I’m back on word target! In fact, I’m just a little bit over target, which makes work less stressful. Gore, rain, horror and rape (in much less quantities than the former three) have swallowed my novel. I’m not sure if I should be concerned that in everything I write there is always one character who gets raped, is raped ‘off screen’ or has been raped in their past. But, as Holly Black said, “You will look up things on the internet that make you look like a serial killer.”
Want a gorgeous piece of music? Good, cause I’m throwing it at you now: Dearly Beloved by Kyle Landry.
Today rain poured over the British countryside. As it happened, I got caught walking home in it. Usually, I hide under my panda hat and ‘assassin’s creed’ hood, but today I realised that I haven’t wandered in the rain without a care for my appearance since I was young. As I didn’t have anyone to meet or anywhere to be, I thus tugged off my panda hat, hood and glasses and enjoyed walking through the bleak fields beyond my hometown.
The rain was unexpectedly warm today, and considering that it’s winter, it was a pleasant surprise. I absorbed the feeling of the rain and talked to myself as I walked, trying to describe out loud how it felt. I ended up drenched and my mother thought I had just stepped out the shower when she came to visit, not long after I returned home! It was good to recall a fresh sense of what it feels like to get plastered in rain water, especially as it keeps happening to Frederick and Li-ling.
I found this picture on Deviant Art the other day, created by one of my favourite artists on the site, Vyrhelle. I love her stuff, nomnomnom. As soon as I saw it, I laughed. Then stared at it for a good ten minutes. This picture is definitely of Mercury, Frederick and Li-ling, in my head. Mercury gets to show his wings this time, not Frederick!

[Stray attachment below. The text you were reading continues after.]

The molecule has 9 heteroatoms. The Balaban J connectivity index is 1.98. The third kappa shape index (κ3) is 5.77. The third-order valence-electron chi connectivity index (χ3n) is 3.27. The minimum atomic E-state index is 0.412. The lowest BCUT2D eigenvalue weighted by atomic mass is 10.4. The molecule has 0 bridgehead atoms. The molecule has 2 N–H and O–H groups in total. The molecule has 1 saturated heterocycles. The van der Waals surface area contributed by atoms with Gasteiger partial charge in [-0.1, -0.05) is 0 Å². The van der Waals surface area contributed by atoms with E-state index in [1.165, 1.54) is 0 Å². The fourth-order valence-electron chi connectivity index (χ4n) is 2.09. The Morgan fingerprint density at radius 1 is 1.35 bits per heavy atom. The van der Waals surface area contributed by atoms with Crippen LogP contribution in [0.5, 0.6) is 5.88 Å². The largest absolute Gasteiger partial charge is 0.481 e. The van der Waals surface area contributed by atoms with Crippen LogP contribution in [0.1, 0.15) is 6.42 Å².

This evening my writing adventures have flown onto the page. I’m quite an action person, I love pace and suspense in my work. For a while I have been dreading an upcoming section of my novel, because I could only see it as a montage and of events that aren’t action-based enough to keep me entertained. But, I’ve been investing time in tormenting poor Li-ling to the point that I’ve set up enough conflict to work my way through the calmer, lovey-dovey section of my story.
Remember: conflict, solution. Conflict, solution. Or in Willow’s case: conflict, traumatic experience, conflict, explosion, breakdown, conflict, solution. Rinse and repeat.
I’ve also had to research into Latin tonight. That was fun. I love Latin, and again, I always find a way to incorporate it into my stories. This time it wasn’t planned. I had written myself into quite a dilemma and there was nothing Li-ling could do to defend herself, when I realised, ‘oh! a Latin incantation! Why the heck not?’ Did you know, the phrase for creating an unnecessary or overly pretentious word by stealing and mixing other languages together (by an English speaker) is known as an “inkhorn term”? You do now.